How Did PAX Migration Australia Assist John?
We were able to resolve the issue of the skills assessment by first, ensuring that John was eligible for a skills assessment, and then applying to the relevant skill assessing body (luckily he was eligible and was able to attain this relatively quickly). However, we knew that he was unlikely to be receiving an invitation for the subclass 189 visa anytime soon, simply because his points score was not high enough.
We began to explore other options, namely, state nomination. We examined all the requirements for the various states and territories, and identified that he was eligible for state nomination for South Australia, as he was an international graduate and was fortunate enough to be working in his nominated occupation (he was also able to attain the 12 month work experience requirement as he was a graduate from a South Australian institution). We applied to Immigration SA (now called Skilled and Business Migration South Australia), and his application was approved in 10 days.
We then lodged his visa application, which was granted by the Department.
John, after many years of residence in Australia, was granted permanent residency.
What Could Have Happened If John Had Continued Waiting?
Taking this course of action could have had potentially significant ramifications for John and his ability to remain in Australia.
Well, an important point to be aware of is that when you submit an EOI, you will not be granted a Bridging Visa (as is the case when you apply for a visa application onshore). The purpose of a bridging visa is to ‘bridge the gap’ between one visa to another, to ensure that you remain lawful in Australia whilst you await a decision on your visa application.
Unlike a visa application, the EOI does not provide for a bridging visa to be granted, which means that if you want to remain in Australia whilst you await an invitation, you must hold a valid visa to remain in Australia lawfully. Otherwise, you must depart Australia and wait for an invitation to be issued to apply for the visa.
Whilst John was waiting for an invitation to come through, time was ticking on his visa. As things stood, it was likely to have continued to tick along, and his visa would have expired, requiring him to leave Australia.
But potentially a more serious problem for John could have been that if he had continued to wait, and eventually secured an invitation, whether that be onshore or outside Australia, the fact is that he did not meet the requirements to either lodge a valid application, or for the grant of a subclass 189 visa (as was outlined above). He did not have a positive skills assessment for his nominated occupation, which means his visa application could not have succeeded in any event.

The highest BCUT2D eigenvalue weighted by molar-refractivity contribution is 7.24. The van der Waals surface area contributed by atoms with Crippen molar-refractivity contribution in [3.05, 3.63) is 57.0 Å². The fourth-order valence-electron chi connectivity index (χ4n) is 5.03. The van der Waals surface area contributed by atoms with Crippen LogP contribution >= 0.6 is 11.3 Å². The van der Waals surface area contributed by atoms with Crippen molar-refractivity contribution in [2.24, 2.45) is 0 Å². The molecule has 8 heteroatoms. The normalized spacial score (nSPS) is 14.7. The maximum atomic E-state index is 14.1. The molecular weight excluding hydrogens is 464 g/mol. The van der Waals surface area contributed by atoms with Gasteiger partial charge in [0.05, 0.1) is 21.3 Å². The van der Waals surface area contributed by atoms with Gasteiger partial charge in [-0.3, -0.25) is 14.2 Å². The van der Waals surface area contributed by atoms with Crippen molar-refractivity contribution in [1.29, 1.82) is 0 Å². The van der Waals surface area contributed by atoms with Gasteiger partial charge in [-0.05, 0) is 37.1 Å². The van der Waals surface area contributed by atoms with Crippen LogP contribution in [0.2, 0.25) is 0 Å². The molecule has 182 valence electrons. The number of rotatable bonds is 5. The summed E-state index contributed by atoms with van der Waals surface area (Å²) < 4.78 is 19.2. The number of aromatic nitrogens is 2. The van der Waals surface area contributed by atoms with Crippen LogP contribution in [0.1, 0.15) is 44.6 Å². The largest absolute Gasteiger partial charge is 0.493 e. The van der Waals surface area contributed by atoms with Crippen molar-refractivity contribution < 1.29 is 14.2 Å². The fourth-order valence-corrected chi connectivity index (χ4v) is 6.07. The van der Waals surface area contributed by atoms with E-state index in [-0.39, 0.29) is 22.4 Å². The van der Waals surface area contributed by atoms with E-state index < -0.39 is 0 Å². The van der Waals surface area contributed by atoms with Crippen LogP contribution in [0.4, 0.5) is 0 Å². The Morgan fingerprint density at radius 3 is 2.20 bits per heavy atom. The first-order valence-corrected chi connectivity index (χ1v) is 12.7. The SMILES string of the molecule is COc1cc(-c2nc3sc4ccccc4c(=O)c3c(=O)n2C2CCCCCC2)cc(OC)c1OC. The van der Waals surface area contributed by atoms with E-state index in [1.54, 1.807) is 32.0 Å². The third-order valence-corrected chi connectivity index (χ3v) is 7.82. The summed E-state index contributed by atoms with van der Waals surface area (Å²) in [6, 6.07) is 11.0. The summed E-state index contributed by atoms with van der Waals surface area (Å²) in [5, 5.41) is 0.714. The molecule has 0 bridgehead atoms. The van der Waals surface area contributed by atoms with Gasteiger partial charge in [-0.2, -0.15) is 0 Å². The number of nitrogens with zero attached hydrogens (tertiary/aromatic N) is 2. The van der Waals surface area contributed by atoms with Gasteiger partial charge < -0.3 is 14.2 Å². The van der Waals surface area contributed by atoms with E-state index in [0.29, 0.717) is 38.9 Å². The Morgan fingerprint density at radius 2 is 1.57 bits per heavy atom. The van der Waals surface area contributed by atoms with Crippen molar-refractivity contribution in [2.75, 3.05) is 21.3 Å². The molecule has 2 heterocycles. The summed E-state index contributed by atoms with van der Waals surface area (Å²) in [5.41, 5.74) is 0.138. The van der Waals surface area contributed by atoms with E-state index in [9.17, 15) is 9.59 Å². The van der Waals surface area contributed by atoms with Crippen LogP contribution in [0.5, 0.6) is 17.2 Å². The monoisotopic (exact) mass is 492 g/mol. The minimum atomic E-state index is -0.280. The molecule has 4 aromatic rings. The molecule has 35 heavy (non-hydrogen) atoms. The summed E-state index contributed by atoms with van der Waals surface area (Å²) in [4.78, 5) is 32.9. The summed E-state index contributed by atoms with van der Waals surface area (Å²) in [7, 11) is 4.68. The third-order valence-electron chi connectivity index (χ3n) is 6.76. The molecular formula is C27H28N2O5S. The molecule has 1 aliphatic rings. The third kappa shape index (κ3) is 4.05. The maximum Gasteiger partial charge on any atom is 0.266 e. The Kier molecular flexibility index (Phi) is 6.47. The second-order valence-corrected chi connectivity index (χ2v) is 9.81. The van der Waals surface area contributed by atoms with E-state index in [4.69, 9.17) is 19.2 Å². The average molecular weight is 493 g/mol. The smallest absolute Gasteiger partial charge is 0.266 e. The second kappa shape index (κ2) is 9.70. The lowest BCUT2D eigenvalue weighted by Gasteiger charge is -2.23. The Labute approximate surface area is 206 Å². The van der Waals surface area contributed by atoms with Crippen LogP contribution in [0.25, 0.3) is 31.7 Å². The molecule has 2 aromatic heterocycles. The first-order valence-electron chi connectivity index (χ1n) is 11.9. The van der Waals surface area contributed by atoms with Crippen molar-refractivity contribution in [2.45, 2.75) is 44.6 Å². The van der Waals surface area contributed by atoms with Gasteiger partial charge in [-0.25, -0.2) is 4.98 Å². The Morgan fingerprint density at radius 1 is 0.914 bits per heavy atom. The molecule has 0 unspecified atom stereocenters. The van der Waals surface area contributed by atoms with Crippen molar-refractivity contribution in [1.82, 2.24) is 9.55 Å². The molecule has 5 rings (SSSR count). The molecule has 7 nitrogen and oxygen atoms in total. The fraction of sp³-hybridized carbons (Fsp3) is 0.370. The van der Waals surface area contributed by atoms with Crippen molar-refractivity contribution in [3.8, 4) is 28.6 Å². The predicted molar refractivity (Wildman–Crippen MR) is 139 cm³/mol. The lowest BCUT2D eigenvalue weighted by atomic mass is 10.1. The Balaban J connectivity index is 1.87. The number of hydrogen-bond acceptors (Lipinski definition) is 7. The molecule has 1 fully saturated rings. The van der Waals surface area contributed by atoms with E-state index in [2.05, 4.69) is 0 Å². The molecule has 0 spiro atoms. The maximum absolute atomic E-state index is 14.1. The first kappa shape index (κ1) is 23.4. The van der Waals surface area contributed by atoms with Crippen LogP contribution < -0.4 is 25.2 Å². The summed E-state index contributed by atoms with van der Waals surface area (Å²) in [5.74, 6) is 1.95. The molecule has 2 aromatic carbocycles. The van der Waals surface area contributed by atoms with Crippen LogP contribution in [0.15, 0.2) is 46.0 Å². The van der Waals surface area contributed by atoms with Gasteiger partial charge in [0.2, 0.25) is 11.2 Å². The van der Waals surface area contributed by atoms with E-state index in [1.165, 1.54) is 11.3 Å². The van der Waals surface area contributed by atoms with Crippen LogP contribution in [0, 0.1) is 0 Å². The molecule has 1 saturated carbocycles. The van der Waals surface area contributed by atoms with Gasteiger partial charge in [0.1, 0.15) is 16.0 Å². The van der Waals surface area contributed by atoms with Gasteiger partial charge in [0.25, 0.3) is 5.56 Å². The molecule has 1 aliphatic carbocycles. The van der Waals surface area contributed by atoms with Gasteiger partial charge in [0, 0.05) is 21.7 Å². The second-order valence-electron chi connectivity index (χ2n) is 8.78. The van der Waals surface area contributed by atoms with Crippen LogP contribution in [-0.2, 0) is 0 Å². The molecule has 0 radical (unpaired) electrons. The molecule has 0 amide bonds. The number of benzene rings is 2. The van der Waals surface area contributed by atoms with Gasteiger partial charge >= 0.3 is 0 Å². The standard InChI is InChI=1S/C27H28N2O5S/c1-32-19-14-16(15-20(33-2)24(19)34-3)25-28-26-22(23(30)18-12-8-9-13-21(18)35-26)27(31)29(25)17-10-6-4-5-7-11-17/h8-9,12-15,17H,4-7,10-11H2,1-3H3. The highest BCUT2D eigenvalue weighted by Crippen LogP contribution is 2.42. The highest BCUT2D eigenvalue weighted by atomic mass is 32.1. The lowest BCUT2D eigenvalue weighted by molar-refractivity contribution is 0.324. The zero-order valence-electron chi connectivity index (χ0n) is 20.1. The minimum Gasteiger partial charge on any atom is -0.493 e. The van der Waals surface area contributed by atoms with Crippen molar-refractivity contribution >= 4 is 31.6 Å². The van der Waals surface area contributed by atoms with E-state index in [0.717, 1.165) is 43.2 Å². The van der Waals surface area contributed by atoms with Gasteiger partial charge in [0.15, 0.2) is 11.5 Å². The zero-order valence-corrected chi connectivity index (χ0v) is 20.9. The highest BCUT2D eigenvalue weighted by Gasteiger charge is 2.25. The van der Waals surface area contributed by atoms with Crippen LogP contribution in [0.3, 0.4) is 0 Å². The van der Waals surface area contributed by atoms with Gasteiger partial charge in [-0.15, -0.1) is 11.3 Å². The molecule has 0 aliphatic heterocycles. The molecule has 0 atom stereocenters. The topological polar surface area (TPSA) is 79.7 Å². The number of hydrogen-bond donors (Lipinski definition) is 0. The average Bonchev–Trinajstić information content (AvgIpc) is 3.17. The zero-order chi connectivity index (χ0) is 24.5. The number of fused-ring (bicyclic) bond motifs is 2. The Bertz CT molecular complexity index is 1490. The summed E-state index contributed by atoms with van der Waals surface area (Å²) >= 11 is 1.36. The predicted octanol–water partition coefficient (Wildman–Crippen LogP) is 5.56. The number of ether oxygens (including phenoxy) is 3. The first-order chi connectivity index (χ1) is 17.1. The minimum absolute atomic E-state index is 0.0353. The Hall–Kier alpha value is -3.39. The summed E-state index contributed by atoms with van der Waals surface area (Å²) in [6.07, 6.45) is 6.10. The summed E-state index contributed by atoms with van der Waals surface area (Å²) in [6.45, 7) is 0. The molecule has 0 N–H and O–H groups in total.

This would have meant lost time and money, and potentially, being subject to the section 48 bar, which could have had serious ramifications for John, including limiting his ability to apply for a visa onshore in Australia.
And The Take Home Message?
It is important to be aware of all the requirements that apply, and to assess your eligibility for all visas thoroughly. John was not aware of state nomination, or of the requirements of each state for sponsorship approval. This is an example of how being unaware of all options that are available, of not understanding the requirements that apply, and simply lodging an EOI and waiting for an invitation to come can have dire consequences if not done accurately. For full advice about your eligibility for a skilled visa, contact us to book your consultation today.
Get More Information
Skilled State Sponsorship Visa
For more information on the subclass 190 visa, please see our article on the Subclass 190 State Sponsorship Visa.
Also refer to our Australian Permanent Resident Visa Case Study article to read about a real-life case study where PAX Migration Australia assisted a client to apply for a subclass 190 visa and who, after a long migration journey, was finally granted permanent residence in Australia.
Skilled Regional State Sponsorship Visa
For further information on the subclass 491 visa, please see the following articles:
To learn more about applying for a skilled visa, please see the following articles:
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Contact us to book a no-obligation consultation to find out more about applying for a skilled visa, including a state sponsorship visa for any State or Territory. This includes a NSW state sponsorship, WA state sponsorship, QLD state sponsorship, VIC state sponsorship, SA state sponsorship, TAS state sponsorship, ACT and NT sponsorship.
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Australia’s migration laws are complex, and each case is different. We recommend that you seek professional advice if you are interested in applying for a skilled visa, including a state sponsorship visa in any State or Territory in Australia, as being fully informed will give you the best chance of achieving a successful outcome on your case. A migration professional can help you to do this. You will also note that several terms mentioned in the above article are defined in the migration provisions. It is vital to have a good understanding of these terms and how they apply in practice. Detailed advice about these is beyond the scope of this article and we would therefore recommend that you seek further information in this regard.
For up to date advice on applying for a skilled visa, including a state sponsorship visa in any state or territory, including NSW state sponsorship, WA state sponsorship, QLD state sponsorship, VIC state sponsorship, SA state sponsorship, TAS state sponsorship, ACT or NT sponsorship, contact PAX Migration Australia, a leading immigration service providing advice on a range of visas including state sponsorship visas. Contact us for a no obligation discussion on how we may be able to assist you in your migration goals in Australia.